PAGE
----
There’s a famous scene in “I Love Lucy” when Lucy is working at a chocolate factory. She’s supposed to wrap the individual candies moving along a conveyor and make sure none gets through without the wrap. Of course, she cannot keep up. They go whizzing by, and she starts stuffing them everywhere. Hilarity ensues.
It’s a scenario any bakery that wraps products individually wants to avoid at all costs. Keeping pace with the production rate is just one of the challenges facing bakeries converting from bulk to single-serve horizontal form/fill/seal wrappers to reduce labor and ensure safety during the pandemic. Some bakeries serving retail, foodservice and in-store bakeries have had to make the switch.
“When they were supplying restaurants either in totes or crates or boxes, they didn’t actually have to wrap the product,” said Mark Finneran, United States sales representative, Niverplast. “Now all of a sudden, the pandemic has forced a reassessment of the protection that end-user wants, whether it’s a restaurant or individual consumer.”
Several bakeries have had to shift their focus to react to shifts in the market.
“Some of them had to make a quick decision on whether to switch over and do single serve for retail to make money,” said Angela McDaniel, marketing and sales coordinator, Formost Fuji Corp. “Because those that were providing for schools, for big restaurants that shut down, they had to make a switch to do something [else] or close down.”
Making the switch means not only keeping up with the production rate. It requires space and capital to change or upgrade equipment. The range of products being baked needs to be considered, and the right kind of packaging material and seal must be chosen while maintaining the high quality and integrity of the product.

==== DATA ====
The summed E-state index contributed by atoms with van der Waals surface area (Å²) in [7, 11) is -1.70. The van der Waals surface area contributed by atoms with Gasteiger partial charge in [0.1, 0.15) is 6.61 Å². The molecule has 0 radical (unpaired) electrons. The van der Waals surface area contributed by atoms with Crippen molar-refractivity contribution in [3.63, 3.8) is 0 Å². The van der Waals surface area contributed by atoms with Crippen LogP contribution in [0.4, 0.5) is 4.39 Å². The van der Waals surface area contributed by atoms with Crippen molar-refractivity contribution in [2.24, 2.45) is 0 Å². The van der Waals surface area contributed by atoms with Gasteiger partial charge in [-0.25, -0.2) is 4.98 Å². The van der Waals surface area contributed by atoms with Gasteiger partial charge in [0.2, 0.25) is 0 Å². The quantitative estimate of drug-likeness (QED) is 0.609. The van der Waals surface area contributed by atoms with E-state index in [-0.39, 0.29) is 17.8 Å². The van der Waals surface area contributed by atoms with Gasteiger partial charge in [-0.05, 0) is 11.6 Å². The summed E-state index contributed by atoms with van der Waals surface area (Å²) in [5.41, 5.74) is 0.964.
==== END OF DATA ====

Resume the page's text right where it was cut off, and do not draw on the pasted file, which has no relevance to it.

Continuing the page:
“In working with every packaging opportunity, we rely on the product, the package, the loading, and the speed—all required information, as drivers to the best solution possible for our customers,” said Mike McCann, packaging specialist, Reiser.
Many packaging equipment manufacturers echoed that same sentiment. It’s important to look at the entire operation from top to bottom, determine each bakery’s needs and resources, and consult the experts to find the best packaging options.
One of the first things that must be considered is the production rate and capacity requirements of the bakery’s oven or freezer. Bakeries must also determine whether to go with a manual, automated or semi-automated system.
Manual labor allows workers to be deployed to feed products into a flow packer, which makes implementation immediate and easy. Also, workers provide flexibility and can adapt quickly to changes in product or for troubleshooting an issue.
“Depending on the output of your baking line [products/minute] it may be highly possible to manually load the infeed of flow pack machines to make your individually wrapped products,” said Josh Becker, product manager, bakery/confection, Harpak-Ulma. “From a capital investment perspective, this would be lower but would require more labor on the front end.”
Having multiple operators also creates safety concerns during a pandemic.
“I’m seeing bakers come to me that have manual operations,” said Bill Kehrli, vice president of sales and marketing, Cavanna Packaging USA. “They’re saying they don’t want the manual operators in the food factory anywhere near their food, breathing onto the food for fear of contaminating it.”
Automated systems can handle products quickly, and bakers can choose from a variety of robotic and vision equipment.
“To really get volume, you need some automation, and you need the equipment,” said Dennis Gunnell, president, Formost Fuji Corp.
In addition to picking and placing products onto the HFFS machines, automated systems can provide quality control by checking size, weight and color as well as running the product through metal detection and counting the product. Ideally, the equipment should handle a diverse mix of products with as little changeover as possible.
Redundant systems keep production flowing when problems arise. It’s also important to ensure the secondary packaging line keeps up with the primary packaging.
Some machinery can be adjusted quickly. For instance, some of Reiser’s HFFS machines used for bulk foodservice can be converted to individual pack solutions by adding tooling and converting web widths in the field, Mr. McCann said.
All new customized equipment often takes upward of several months to build and install. It also may require a sizable investment, although it’s an expense on the minds of decision-makers at many bakeries right now. In Baking & Snack’s 2021 Capital Spending survey of wholesale bakeries, 85% said packaging was among their top equipment needs.
This article is an excerpt from the February 2021 issue of Baking & Snack. To read the entire feature on horizontal FFS, click here.